The Houses of Parliament are falling down. According to the Independent Options Appraisal of the Palace of Westminster Restoration and Renewal Programme – a group of engineers and project managers commissioned to have a butcher’s – the Palace of Westminster is ‘partly sinking, contains asbestos and has outdated cabling’, is ‘infested with rats and mice and in an advanced state of disrepair’ and will take £5.7 billion and 32 years to put right, unless MPs and Lords shuffle off somewhere else for a bit, in which case it’ll be £3.5 billion over six years. Without such repairs, ‘major, irreversible damage’ looms.
Several MPs have taken advantage of the report to suggest that leaving London would not only let us fix up the dilapidated diet, but also beef up political participation in the provinces; doe-eyed Labour leadership contender Andy Burnham last week suggested MPs could take a few years out in Manchester (which, by complete coincidence, he represents). Others have pointed out that such a move might finally force us to work out what to do about the House of Lords, or that it would offer the opportunity of innovations like electronic voting in a refurbished Commons.
That’s all very well, but I’ll leave the debate about the political and procedural implications aside and focus on the building, if I may. The Palace of Westminster is one of the jewels of the Victorian world, and it deserves to be admired from the inside by more people. According to the latest figures, the estate is only 24th on the list of Britain’s most visited attractions, with 1.25m visits last year – barely more than Glasgow’s Riverside Museum, Zaha Hadid’s pointless, expensive and harder-to-visit reworking of the much-loved Museum of Transport.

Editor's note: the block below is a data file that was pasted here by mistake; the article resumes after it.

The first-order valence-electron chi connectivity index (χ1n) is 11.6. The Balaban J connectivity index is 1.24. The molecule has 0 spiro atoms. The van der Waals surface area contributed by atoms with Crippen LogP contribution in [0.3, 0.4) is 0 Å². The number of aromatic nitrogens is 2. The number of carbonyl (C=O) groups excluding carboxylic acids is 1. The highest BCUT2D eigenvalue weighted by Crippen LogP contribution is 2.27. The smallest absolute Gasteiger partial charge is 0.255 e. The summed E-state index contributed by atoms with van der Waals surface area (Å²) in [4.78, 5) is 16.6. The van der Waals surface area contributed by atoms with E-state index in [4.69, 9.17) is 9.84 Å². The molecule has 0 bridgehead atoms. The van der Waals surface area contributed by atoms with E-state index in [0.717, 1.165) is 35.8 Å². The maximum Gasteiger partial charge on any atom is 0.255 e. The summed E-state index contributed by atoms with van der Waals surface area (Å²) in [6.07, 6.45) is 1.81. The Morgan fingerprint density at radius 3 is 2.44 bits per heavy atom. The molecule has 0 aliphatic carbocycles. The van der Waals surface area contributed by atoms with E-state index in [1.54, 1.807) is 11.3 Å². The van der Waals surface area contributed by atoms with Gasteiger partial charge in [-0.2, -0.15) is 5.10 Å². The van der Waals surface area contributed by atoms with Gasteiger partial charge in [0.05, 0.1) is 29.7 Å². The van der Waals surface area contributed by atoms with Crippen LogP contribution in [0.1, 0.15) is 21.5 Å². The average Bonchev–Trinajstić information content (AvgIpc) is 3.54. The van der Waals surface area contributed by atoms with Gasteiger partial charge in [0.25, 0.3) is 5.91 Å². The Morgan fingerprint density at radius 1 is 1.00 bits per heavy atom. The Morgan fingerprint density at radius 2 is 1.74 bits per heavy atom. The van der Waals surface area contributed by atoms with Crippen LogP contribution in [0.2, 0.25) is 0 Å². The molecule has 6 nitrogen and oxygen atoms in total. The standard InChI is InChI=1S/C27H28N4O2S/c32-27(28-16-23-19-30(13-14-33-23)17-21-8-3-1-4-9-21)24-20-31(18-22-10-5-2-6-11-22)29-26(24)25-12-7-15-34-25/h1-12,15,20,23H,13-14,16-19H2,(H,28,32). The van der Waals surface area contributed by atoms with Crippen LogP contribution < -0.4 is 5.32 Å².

Westminster’s not a welcoming or easy place to visit, and our terrorist-deterring arrangements haven’t helped. Options include writing to your MP or any of your pals who happen to be Lords, or booking a tour (‘every Saturday and most weekdays’) sufficiently in advance if you can find the right page on their website, or turning up on the day, weaving through a series of concrete crash barriers, tapping a policeman on the shoulder (being careful not to disturb the machine gun he has dangling from it) and asking if he could perhaps point you in the right direction. Even then, I gather, you’re likely to wait a couple of hours before being told to try again another day. The absence of any sort of marketing campaign also seems unlikely to be an accident.
At this point I should declare an interest. I used to work in the House of Lords as a Hansard reporter. Having sat through several postprandial hours of a debate on the benefits of the Segway personal transporter, it’s hard to disagree with Walter Bagehot’s quip that ‘the cure for admiring the House of Lords is to go and look at it’. It’s also hard, though, to keep the rational faculties clear and not be seduced by the awful, artificial and amusing work of Augustus Pugin and Charles Barry, and by the confidence of their assertion of British exceptionalism and (dubious) continuity. This appears throughout in the Tudor rose and portcullis motifs, like a successor superpower’s hammer and sickle in the following century. And like the greatest churches, mosques and temples, their designs play on our tendency – dangerous, but hard to resist – to confuse the aesthetic with the moral, greatness with goodness.